A new report which analyses the communication approach in 14 countries published recently, shows that the Irish Government’s communications strategy was extremely successful in establishing the public’s trust.

The global communications analysis – entitled What’s Working To Calm Hearts Worldwide – is an industry first, published by IPREX the global communications network. It includes perspectives from IPREX partners across the US, APAC and EMEA and serves as a collection of comparative, real-time case studies on communications best practices in the period end of February to early July this year. The Irish chapter was co-authored by Tallaght-man Jim Walsh, founder and executive chairman of Walsh:PR in Dublin and Ann-Marie O’Sullivan, AM O’Sullivan PR in Cork.

Jim Walsh said: “For the first time in most of our lifetimes, we are watching one common crisis play out across every country in the world.  It was an ideal time for IPREX as a global organisation to take the opportunity to study how different cultures and different approaches fare in dealing with a common crisis, and communications’ role in that.”

In the introduction to the report IPREX Global President, Julie Exner said that the Irish Government strategy had a number of success factors. All decisions were driven by medical and scientific evidence or advice, and were primarily communicated to the public by health professionals. It says that Ireland was also one of the first countries to report cases in a completely accurate manner. “This enabled the government to establish the public’s trust and ensured their communications were taken seriously,” she said.

In terms of leaders’ public satisfaction ratings at the end of June  India’s Narendra Modi rating which had peaked at 80% dropped back to 75%. Denmark’s Prime Minister Mette Frederikson went to a high of 79% while Leo Varadkar went to 75%   These figures contrast with the likes of Japan and France where approval ratings for their leaders were around 30%.

The report highlights a number of firsts generated by the crisis. In Australia for example, in an unprecedented move, a national cabinet of the prime minister and state and territory leaders was convened to meet weekly.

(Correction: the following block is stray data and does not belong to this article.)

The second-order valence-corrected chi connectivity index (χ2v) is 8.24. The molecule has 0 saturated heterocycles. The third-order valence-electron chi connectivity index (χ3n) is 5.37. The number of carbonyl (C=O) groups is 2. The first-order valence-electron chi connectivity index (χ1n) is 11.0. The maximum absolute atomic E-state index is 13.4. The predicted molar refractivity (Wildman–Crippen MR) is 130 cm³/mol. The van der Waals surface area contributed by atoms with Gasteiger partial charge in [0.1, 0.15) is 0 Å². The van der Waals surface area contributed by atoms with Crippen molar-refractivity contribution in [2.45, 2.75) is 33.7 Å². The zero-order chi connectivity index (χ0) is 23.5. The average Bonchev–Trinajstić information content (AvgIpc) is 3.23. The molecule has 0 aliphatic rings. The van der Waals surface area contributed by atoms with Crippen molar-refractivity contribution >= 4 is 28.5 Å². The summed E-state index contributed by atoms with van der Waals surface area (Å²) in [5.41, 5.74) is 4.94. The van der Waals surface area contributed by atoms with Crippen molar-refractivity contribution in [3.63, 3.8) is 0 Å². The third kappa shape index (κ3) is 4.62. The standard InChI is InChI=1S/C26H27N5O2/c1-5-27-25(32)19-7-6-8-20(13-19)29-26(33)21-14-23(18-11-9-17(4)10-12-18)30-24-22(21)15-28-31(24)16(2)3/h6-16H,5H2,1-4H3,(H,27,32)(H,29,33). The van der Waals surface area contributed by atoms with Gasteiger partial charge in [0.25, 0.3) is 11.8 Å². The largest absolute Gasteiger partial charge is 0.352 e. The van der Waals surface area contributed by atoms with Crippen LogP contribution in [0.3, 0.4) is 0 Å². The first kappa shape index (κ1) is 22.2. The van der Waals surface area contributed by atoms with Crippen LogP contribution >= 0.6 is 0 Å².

While in Poland there was a first ‘ghost’ presidential election held in the midst of the pandemic. Scheduled for 10th May the election was never officially cancelled as the ruling PiS Party sought to push through a postal vote, even though Poland has no tradition of postal voting. In the previous presidential election in 2015, just 42,814 people registered to vote by post. This time, ballots would have had to be delivered to around 30 million voters at short notice – a vast logistical challenge. The two round election finally went ahead on 28th June and 12th July through a mixture of postal and in-person voting. The countries covered in the IPREX report are, Australia, Cyprus, Denmark, France, Germany, Greece, India, Ireland, Japan, Mexico, Poland, Sweden, the United Kingdom and the United States of America.

Ann-Marie O’Sullivan said: “The analysis uncovered many similarities in the way governments communicated and supports what most communications professionals already know: the winning communications formula has been decisive action and clear, simple and consistent messaging. Even in the crisis of near-unprecedented magnitude, those simple tools have proven the most effective.”

The full report is available at https://bit.ly/3gKRvoQ

Sarah Brooks

Sarah Brooks

Sarah has worked in marketing and content creation for many years. In her role at Newsgroup, she is the online editor of www.newsgroup.ie with a particular interest in local news and events. Sarah also works closely with our editorial team on our printed editions in Tallaght, Lucan, Clondalkin and Rathcoole/Saggart. If you have a story and would like to make contact please email Sarah at info@newsgroup.ie.


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